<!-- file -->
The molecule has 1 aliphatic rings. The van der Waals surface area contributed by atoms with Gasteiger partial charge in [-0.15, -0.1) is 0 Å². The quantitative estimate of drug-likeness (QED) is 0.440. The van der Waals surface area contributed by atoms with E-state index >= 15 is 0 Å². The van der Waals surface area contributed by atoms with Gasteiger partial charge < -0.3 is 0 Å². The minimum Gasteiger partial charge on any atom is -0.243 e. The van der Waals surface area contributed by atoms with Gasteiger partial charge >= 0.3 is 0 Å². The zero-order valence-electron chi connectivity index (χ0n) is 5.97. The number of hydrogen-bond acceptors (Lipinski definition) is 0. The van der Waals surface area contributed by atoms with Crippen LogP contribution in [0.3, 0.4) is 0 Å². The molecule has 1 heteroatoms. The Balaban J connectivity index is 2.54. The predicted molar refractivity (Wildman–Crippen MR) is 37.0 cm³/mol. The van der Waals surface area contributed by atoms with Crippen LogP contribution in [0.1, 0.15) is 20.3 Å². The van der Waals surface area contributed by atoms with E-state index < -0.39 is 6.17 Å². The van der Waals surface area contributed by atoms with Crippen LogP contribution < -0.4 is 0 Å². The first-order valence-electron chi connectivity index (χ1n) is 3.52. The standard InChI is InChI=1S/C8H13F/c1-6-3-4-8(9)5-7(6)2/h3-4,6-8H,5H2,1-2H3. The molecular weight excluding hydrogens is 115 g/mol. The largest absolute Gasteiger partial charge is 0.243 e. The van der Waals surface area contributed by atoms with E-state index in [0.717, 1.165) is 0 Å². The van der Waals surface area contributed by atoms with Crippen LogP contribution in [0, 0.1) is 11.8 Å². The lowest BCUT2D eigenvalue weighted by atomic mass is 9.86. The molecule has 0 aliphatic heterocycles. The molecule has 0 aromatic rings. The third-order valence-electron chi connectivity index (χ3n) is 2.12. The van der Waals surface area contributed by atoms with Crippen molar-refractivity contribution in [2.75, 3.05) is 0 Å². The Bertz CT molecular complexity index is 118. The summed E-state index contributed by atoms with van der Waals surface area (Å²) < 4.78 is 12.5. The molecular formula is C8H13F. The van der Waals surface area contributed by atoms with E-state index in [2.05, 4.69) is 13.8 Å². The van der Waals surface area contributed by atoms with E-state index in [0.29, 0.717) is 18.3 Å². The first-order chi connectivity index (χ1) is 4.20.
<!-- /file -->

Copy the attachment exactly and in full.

The molecule has 1 aliphatic rings. The van der Waals surface area contributed by atoms with Gasteiger partial charge in [-0.15, -0.1) is 0 Å². The quantitative estimate of drug-likeness (QED) is 0.440. The van der Waals surface area contributed by atoms with E-state index >= 15 is 0 Å². The van der Waals surface area contributed by atoms with Gasteiger partial charge < -0.3 is 0 Å². The minimum Gasteiger partial charge on any atom is -0.243 e. The van der Waals surface area contributed by atoms with Gasteiger partial charge >= 0.3 is 0 Å². The zero-order valence-electron chi connectivity index (χ0n) is 5.97. The number of hydrogen-bond acceptors (Lipinski definition) is 0. The van der Waals surface area contributed by atoms with Crippen LogP contribution in [0.3, 0.4) is 0 Å². The molecule has 1 heteroatoms. The Balaban J connectivity index is 2.54. The predicted molar refractivity (Wildman–Crippen MR) is 37.0 cm³/mol. The van der Waals surface area contributed by atoms with Crippen LogP contribution in [0.1, 0.15) is 20.3 Å². The van der Waals surface area contributed by atoms with E-state index < -0.39 is 6.17 Å². The van der Waals surface area contributed by atoms with Crippen LogP contribution < -0.4 is 0 Å². The first-order valence-electron chi connectivity index (χ1n) is 3.52. The standard InChI is InChI=1S/C8H13F/c1-6-3-4-8(9)5-7(6)2/h3-4,6-8H,5H2,1-2H3. The molecular weight excluding hydrogens is 115 g/mol. The largest absolute Gasteiger partial charge is 0.243 e. The van der Waals surface area contributed by atoms with E-state index in [0.717, 1.165) is 0 Å². The van der Waals surface area contributed by atoms with Crippen LogP contribution in [0, 0.1) is 11.8 Å². The lowest BCUT2D eigenvalue weighted by atomic mass is 9.86. The molecule has 0 aliphatic heterocycles. The molecule has 0 aromatic rings. The third-order valence-electron chi connectivity index (χ3n) is 2.12. The van der Waals surface area contributed by atoms with Crippen molar-refractivity contribution in [2.75, 3.05) is 0 Å². The Bertz CT molecular complexity index is 118. The summed E-state index contributed by atoms with van der Waals surface area (Å²) < 4.78 is 12.5. The molecular formula is C8H13F. The van der Waals surface area contributed by atoms with E-state index in [2.05, 4.69) is 13.8 Å². The van der Waals surface area contributed by atoms with E-state index in [0.29, 0.717) is 18.3 Å². The first-order chi connectivity index (χ1) is 4.20.